Receipt of Private Time Among Adolescents and Young Adults With and Without Special Healthcare Needs



      Private time is an opportunity for the adolescent patient to speak directly to a healthcare provider and a marker of quality preventive health care. Little is known about whether adolescents and young adults (AYAs) with special healthcare needs (SHCNs) are afforded private discussions with their primary care clinicians.


      We surveyed a nationally representative sample of 1,209 adolescents (13–18 years) and 709 young adults (19–26 years) about whether they had SHCNs and whether they had ever had private, one-on-one time with their healthcare providers.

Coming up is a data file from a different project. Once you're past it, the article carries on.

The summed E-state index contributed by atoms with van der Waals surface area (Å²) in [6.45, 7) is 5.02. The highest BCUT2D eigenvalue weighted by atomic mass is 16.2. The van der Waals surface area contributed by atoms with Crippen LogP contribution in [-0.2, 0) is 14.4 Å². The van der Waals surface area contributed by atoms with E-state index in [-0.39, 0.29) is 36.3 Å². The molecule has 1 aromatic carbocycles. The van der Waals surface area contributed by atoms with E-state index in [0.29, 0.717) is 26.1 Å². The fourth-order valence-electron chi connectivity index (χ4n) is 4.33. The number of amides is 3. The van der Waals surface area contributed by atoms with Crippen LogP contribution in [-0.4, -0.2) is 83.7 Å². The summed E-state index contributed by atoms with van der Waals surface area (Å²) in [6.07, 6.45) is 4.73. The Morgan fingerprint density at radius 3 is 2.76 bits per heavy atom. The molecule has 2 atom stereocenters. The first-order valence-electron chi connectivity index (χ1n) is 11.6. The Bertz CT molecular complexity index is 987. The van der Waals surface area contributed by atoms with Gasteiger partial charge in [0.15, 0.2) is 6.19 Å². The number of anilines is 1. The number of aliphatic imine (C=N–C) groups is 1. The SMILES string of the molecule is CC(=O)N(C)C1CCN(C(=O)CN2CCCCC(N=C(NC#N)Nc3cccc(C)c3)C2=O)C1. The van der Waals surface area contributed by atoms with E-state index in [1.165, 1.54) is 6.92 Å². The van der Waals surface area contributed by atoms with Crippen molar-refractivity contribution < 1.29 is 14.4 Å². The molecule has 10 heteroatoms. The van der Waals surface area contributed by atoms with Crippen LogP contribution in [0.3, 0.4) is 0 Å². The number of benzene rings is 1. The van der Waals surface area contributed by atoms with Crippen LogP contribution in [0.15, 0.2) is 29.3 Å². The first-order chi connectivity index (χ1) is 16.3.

SHCNs were reported by 20.3% of adolescents and 15.6% of young adults. Among adolescents, older age was associated with more SHCNs. Among young adults, women and blacks were more likely to report SHCNs than men and those reporting other race categories. For both AYAs, those with SHCNs more often received private time than those without SHCNs: 54.2% of adolescents and 88.1% of young adults with SHCNs reported ever having received private time, compared with 29.6% of adolescents and 62.1% of young adults without SHCNs.


      Lack of private time continues to impact quality primary care for AYAs; however, AYAs with SHCNs are more likely to have received private time than AYAs who do not have SHCNs. Further research is needed to understand whether increased number of clinical visits, clinician-related factors, or other factors lead to more opportunities for young people with SHCNs to receive private time from their clinicians.


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